Late March is the time in which we mark the end of the Third Age of Middle-earth and celebrate the defeat of Sauron. In this age, we honor the date with an event known as International Tolkien Reading Day. In the past, Reading Day has been quite an elaborate affair for the Grey Havens Group. This year, however, we have a number of projects in the works, including our upcoming Real Myth and Mithril Symposium, so we will be keeping things simple. The party will be hosted by Roger Echo-Hawk in our Hobbit Hole. All will be invited to read their favorite passages from the works of J.R.R. Tolkien and works inspired by or in the tradition of Tolkien but our Reading Day would not be complete if we neglected the limerick challenge issued by Katy Colby each year. This year, she issued the Call to Rhyme in a verse of her own composition. Who can resist?
On our very next meet-up
You’re in for a treat-up
As we celebrate our favorite bits
Of our great author’s works.
And if your talent lurks
In twisting words round with your wits,
Each year we have shared,
And all those who dared
Were rewarded with praise and much fun.
This time, for a change
Just to add to our game
There is a sweet prize to be won.
Now, here are the rules:
Your words are your tools,
Create a new limerick verse
Draw your inspiration
From fantasy creation;
The Professor’s most fair Middle Earth
Or from George R.R. Martin,
If that’s where your heart’s in.
Who knows what your talent is worth?
Keep it five lines, no more
With rhymes by the score.
For our young folks, we keep it PG.
The winner decided
By vote of those present.
It’s bound to be fun, don’t you see.
We came down to the Grey Havens Hall of Fire. There we found many folk of Middle-earth standing on the shore of an ancient sea. In their finest raiment they stood waiting.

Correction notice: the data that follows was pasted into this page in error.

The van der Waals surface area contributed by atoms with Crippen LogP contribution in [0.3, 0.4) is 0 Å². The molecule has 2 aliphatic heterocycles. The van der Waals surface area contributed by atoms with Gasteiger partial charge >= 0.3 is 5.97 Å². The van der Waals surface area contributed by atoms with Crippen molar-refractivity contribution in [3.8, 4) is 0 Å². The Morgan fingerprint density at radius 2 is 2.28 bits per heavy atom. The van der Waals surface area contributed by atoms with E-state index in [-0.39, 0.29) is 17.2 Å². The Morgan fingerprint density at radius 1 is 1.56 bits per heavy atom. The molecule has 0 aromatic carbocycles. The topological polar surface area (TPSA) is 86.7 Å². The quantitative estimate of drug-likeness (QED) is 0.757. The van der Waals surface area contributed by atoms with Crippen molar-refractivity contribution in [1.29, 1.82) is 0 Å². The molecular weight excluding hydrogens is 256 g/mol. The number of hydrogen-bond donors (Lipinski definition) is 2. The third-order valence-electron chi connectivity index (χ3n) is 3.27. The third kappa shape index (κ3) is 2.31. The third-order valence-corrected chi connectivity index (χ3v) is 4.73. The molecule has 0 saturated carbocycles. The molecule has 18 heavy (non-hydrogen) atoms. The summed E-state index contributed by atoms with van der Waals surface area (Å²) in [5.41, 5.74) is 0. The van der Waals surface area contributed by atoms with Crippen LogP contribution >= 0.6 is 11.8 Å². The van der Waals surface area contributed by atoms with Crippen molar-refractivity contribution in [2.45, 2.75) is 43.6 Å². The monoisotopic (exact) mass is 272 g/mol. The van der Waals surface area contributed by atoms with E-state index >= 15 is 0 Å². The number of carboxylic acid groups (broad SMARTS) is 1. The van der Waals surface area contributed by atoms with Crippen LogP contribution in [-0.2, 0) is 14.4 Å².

Claywise had on his traveler’s hooded cloak, just back from Woody End; Amia wore her Grey Havens Map Glass; the Colby Clan had donned their wonderfully creative anachronisms; Kate had become one of the first women to serve in the soldiery of Gondor; Michele and Courtney came arrayed in whirls of starlit beauty; Ivan and Andrea and Pallando and Liritar and Withywyndle chose to wear raiment displaying the glyphs of Grey Havens. And Badgaladriel wore Nenya, the Ring of Water. The White Ring.
And there appeared Rosie Cotton. I heard later that Queen Arwen had paused upon her throne in Minas Tirith, and she had determined to send Rosie upon a quest. They wished to know something of the way it was that day at Grey Havens. Of how we had remembered the Fall of Sauron; of how we had toasted Gollum.
We had a guest visiting from the Havens of Umbar, a Corsair Captain. He planned to wrest a prize from us. When he returned to the quays, he indeed took a prize with him. On his ship he would tell everyone the strange tale of his new friends at Grey Havens.
There crept a deadly Ringwraith among us. This Nazgûl had left in the parking lot her winged creature from some cold mountain eyrie under the Moon. Withywyndle spoke with her briefly, peering into the darkness of her hood. I felt too afraid to say anything.
Waiting, I heard in the Hall of Fire the shimmering of a gentle waterfall. Dyhrddrdh’s harp swirled. I entered to listen. It reminded me somehow of Tuor “watching the swirling of the stream and listening to its endless voice[.]” I don’t know exactly why.
People gathered slowly. A calm flaming lit our eyes when Badgaladriel greeted us. We clapped for the joy of the day.
In this celebration of the Middle-earth New Year, we would together subcreate the next version of our mythology. For this was Tolkien Reading Day. Today we would meet for the first time in the Grey Havens Hall of Fire at Barbed Wire Books.